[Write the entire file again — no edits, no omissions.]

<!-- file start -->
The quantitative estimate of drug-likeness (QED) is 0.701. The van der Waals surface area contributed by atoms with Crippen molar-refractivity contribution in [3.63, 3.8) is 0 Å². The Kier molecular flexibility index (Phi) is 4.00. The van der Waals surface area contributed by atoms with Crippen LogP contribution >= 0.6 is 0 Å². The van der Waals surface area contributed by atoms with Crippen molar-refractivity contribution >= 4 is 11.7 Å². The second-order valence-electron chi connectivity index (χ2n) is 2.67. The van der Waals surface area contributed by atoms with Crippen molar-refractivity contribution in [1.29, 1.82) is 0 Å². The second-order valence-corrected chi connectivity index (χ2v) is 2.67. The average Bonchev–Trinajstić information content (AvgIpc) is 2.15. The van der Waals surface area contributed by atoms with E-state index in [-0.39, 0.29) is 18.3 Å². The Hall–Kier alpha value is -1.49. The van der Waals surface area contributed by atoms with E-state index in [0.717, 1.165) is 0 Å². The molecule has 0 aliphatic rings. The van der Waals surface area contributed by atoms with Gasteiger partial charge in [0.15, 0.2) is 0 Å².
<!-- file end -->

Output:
The quantitative estimate of drug-likeness (QED) is 0.701. The van der Waals surface area contributed by atoms with Crippen molar-refractivity contribution in [3.63, 3.8) is 0 Å². The Kier molecular flexibility index (Phi) is 4.00. The van der Waals surface area contributed by atoms with Crippen LogP contribution >= 0.6 is 0 Å². The van der Waals surface area contributed by atoms with Crippen molar-refractivity contribution >= 4 is 11.7 Å². The second-order valence-electron chi connectivity index (χ2n) is 2.67. The van der Waals surface area contributed by atoms with Crippen molar-refractivity contribution in [1.29, 1.82) is 0 Å². The second-order valence-corrected chi connectivity index (χ2v) is 2.67. The average Bonchev–Trinajstić information content (AvgIpc) is 2.15. The van der Waals surface area contributed by atoms with E-state index in [-0.39, 0.29) is 18.3 Å². The Hall–Kier alpha value is -1.49. The van der Waals surface area contributed by atoms with E-state index in [0.717, 1.165) is 0 Å². The molecule has 0 aliphatic rings. The van der Waals surface area contributed by atoms with Gasteiger partial charge in [0.15, 0.2) is 0 Å².